Amalio Jusino

North County has been averaging about eight to 10 active COVID-19 cases in recent days, according to Amalio Jusino, who coordinates the Northern Berkshire COVID-19 Operations Center.

As COVID-19 cases rise across the Berkshires, North County largely has been spared so far.

Schools and restaurants in the Northern Berkshires will stay open for now, but health officials are on alert as caseloads increase in North Adams and surrounding towns.

“We’ve certainly seen a bit of an uptick,” said Amalio Jusino, who coordinates the Northern Berkshire COVID-19 Operations Center. The region has been averaging about eight to 10 active cases in recent days, he said.

Jusino called those numbers “manageable” and said he was more concerned about the increase of cases in Pittsfield and how that might affect the Northern Berkshires. Even Pittsfield’s table service closure, he pointed out, could create increased demand for in-person dining in surrounding areas.

On Thursday morning, more than 30 North County leaders joined Jusino for the first major logistical meeting of the operations center in a couple of months. They discussed the spike of coronavirus cases nationwide and in parts of Berkshire County.

“We’re monitoring what’s going on and preparing to make decisions based on what may happen around us,” he said.

In North Adams, Mayor Thomas Bernard told The Eagle he is “concerned” about the rise in cases but that there are no signs yet of the kind of community spread that the region experienced in the spring. The city registered two new COVID-19 cases Wednesday, according to the mayor, for a total of four active cases in the city as of Thursday.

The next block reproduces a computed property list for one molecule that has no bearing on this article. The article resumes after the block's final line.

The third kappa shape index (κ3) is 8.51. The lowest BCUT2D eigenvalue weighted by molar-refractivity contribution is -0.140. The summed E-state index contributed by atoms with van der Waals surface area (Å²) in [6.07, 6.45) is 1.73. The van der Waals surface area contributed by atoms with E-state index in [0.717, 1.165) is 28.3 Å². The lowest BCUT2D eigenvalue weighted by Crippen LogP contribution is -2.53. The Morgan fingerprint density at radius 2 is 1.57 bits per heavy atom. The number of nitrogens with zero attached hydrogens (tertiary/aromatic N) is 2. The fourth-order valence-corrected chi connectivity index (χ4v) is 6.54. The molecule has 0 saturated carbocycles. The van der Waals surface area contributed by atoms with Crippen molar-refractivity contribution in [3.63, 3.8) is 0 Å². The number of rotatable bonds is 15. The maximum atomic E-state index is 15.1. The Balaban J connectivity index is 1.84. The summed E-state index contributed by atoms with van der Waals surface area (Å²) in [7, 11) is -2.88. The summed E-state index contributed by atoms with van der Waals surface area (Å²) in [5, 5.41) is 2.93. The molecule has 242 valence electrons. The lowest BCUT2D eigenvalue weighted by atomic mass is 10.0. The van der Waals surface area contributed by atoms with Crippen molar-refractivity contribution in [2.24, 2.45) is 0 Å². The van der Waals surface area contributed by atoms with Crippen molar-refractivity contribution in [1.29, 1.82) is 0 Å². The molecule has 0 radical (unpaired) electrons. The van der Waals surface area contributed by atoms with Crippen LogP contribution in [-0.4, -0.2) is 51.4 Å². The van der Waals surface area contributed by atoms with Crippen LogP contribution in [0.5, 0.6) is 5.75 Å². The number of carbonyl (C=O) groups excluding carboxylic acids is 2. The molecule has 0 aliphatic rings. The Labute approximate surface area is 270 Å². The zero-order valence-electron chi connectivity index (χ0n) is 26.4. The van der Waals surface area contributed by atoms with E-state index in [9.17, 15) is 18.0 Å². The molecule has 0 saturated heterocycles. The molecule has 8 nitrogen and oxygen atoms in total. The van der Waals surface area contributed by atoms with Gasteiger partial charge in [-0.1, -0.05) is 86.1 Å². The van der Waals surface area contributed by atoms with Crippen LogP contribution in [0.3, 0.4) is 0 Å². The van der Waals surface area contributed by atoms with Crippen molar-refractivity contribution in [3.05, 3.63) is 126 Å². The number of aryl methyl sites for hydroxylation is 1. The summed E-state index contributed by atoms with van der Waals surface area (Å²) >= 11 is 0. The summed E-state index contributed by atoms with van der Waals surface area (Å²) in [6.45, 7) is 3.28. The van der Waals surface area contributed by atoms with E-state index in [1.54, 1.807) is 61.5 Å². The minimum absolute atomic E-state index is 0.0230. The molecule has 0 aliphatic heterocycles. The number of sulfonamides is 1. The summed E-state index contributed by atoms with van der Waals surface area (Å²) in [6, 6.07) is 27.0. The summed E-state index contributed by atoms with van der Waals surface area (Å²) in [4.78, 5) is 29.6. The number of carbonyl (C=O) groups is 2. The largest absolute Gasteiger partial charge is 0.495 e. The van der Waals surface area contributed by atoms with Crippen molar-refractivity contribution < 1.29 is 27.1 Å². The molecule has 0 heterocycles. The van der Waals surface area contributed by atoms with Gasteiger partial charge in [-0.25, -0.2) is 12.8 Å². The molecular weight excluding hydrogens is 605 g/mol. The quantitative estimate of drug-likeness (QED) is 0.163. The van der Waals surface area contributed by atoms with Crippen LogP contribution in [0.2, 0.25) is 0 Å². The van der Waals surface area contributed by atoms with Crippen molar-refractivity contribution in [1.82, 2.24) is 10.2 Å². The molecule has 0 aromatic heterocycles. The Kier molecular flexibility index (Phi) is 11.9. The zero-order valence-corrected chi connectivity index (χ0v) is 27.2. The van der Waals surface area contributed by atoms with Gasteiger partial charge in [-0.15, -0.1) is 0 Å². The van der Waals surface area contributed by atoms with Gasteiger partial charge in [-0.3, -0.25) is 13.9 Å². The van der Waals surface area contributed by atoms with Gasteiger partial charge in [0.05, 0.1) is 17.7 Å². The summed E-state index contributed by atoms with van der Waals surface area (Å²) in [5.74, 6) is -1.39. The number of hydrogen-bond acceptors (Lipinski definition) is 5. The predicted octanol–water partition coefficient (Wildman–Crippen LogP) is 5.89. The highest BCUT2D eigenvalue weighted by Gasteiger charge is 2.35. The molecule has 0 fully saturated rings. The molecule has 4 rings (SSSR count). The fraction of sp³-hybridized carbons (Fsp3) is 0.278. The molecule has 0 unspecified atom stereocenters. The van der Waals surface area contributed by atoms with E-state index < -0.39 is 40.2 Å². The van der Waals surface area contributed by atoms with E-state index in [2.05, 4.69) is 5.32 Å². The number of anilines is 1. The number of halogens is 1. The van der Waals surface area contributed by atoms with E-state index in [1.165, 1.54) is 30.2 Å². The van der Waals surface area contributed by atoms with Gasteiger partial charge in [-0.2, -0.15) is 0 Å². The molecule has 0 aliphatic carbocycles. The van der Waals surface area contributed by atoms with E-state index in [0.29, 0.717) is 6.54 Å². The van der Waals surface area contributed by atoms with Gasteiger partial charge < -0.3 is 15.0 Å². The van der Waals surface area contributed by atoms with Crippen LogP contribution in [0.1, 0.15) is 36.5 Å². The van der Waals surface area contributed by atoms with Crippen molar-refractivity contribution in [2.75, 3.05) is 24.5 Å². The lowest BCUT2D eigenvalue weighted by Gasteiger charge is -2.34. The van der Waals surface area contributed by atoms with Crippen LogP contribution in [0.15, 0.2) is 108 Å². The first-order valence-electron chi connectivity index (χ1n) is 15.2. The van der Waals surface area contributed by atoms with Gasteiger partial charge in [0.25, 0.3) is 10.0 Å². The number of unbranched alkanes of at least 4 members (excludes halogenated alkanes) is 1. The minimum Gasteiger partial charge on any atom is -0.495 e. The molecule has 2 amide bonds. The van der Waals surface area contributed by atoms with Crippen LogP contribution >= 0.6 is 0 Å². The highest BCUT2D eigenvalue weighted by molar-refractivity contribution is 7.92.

“I have not seen any indication that you can trace the incidents to a particular social event or a particular business or a particular gathering,” he said.

There are no plans to move students to fully remote learning at this point, he said, except for a temporary pause in in-person learning for seventh and eighth graders at Drury High School. The district announced this week that it would keep students in those grades home until Nov. 19, out of “an abundance of caution” after seeing one COVID-19 case at the school.

Bernard also said the city has no intention of increasing restaurant regulations at this point but urged residents to continue to adhere to social distancing, limit contact with others, stay home whenever possible and wear a mask.

“This is not the time to take the foot off the gas,” he said.

There was less concern in Adams, which has just one active case, according to Mark Blaisdell, the town’s code enforcement officer. He told The Eagle that the current numbers are “not excessive.”

Hoosac Valley Elementary School in Adams announced a new case Monday, but Blaisdell said that the staff member who contracted the disease was not a resident of the town and that the case “was not related to school activity.”

Francesca Paris can be reached at and 510-207-2535.